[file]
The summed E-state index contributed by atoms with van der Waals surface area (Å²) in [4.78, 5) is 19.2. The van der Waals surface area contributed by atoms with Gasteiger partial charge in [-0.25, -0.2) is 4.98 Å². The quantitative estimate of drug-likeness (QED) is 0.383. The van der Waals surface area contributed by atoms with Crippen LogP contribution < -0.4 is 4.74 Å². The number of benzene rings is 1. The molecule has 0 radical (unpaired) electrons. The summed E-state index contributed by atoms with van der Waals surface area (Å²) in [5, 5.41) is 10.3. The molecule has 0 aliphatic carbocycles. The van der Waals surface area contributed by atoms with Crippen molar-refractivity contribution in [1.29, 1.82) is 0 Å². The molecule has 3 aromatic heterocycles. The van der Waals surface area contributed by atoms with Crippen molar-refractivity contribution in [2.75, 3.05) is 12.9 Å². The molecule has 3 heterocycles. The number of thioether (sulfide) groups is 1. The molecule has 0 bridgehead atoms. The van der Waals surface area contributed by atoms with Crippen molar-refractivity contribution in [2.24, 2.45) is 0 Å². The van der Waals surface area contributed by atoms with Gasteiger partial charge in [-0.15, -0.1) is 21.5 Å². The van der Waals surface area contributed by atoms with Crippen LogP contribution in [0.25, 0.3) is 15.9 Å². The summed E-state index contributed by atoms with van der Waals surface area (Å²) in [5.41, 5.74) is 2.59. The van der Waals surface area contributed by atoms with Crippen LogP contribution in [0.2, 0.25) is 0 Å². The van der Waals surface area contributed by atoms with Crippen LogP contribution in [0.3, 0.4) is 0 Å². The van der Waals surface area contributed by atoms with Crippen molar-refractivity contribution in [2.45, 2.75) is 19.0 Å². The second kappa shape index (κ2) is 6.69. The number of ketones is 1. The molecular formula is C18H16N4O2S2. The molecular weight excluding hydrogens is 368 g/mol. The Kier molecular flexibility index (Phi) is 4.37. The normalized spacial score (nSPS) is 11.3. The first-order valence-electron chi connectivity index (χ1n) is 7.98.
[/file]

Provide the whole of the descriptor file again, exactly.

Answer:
The summed E-state index contributed by atoms with van der Waals surface area (Å²) in [4.78, 5) is 19.2. The van der Waals surface area contributed by atoms with Gasteiger partial charge in [-0.25, -0.2) is 4.98 Å². The quantitative estimate of drug-likeness (QED) is 0.383. The van der Waals surface area contributed by atoms with Crippen LogP contribution < -0.4 is 4.74 Å². The number of benzene rings is 1. The molecule has 0 radical (unpaired) electrons. The summed E-state index contributed by atoms with van der Waals surface area (Å²) in [5, 5.41) is 10.3. The molecule has 0 aliphatic carbocycles. The van der Waals surface area contributed by atoms with Crippen molar-refractivity contribution in [1.29, 1.82) is 0 Å². The molecule has 3 aromatic heterocycles. The van der Waals surface area contributed by atoms with Crippen molar-refractivity contribution in [2.75, 3.05) is 12.9 Å². The molecule has 3 heterocycles. The number of thioether (sulfide) groups is 1. The molecule has 0 bridgehead atoms. The van der Waals surface area contributed by atoms with Crippen molar-refractivity contribution in [2.24, 2.45) is 0 Å². The van der Waals surface area contributed by atoms with Gasteiger partial charge in [-0.15, -0.1) is 21.5 Å². The van der Waals surface area contributed by atoms with Crippen LogP contribution in [0.25, 0.3) is 15.9 Å². The summed E-state index contributed by atoms with van der Waals surface area (Å²) in [5.41, 5.74) is 2.59. The van der Waals surface area contributed by atoms with Crippen LogP contribution in [0.2, 0.25) is 0 Å². The van der Waals surface area contributed by atoms with Crippen LogP contribution in [0.3, 0.4) is 0 Å². The van der Waals surface area contributed by atoms with Crippen molar-refractivity contribution in [2.45, 2.75) is 19.0 Å². The second kappa shape index (κ2) is 6.69. The number of ketones is 1. The molecular formula is C18H16N4O2S2. The molecular weight excluding hydrogens is 368 g/mol. The Kier molecular flexibility index (Phi) is 4.37. The normalized spacial score (nSPS) is 11.3. The first-order valence-electron chi connectivity index (χ1n) is 7.98.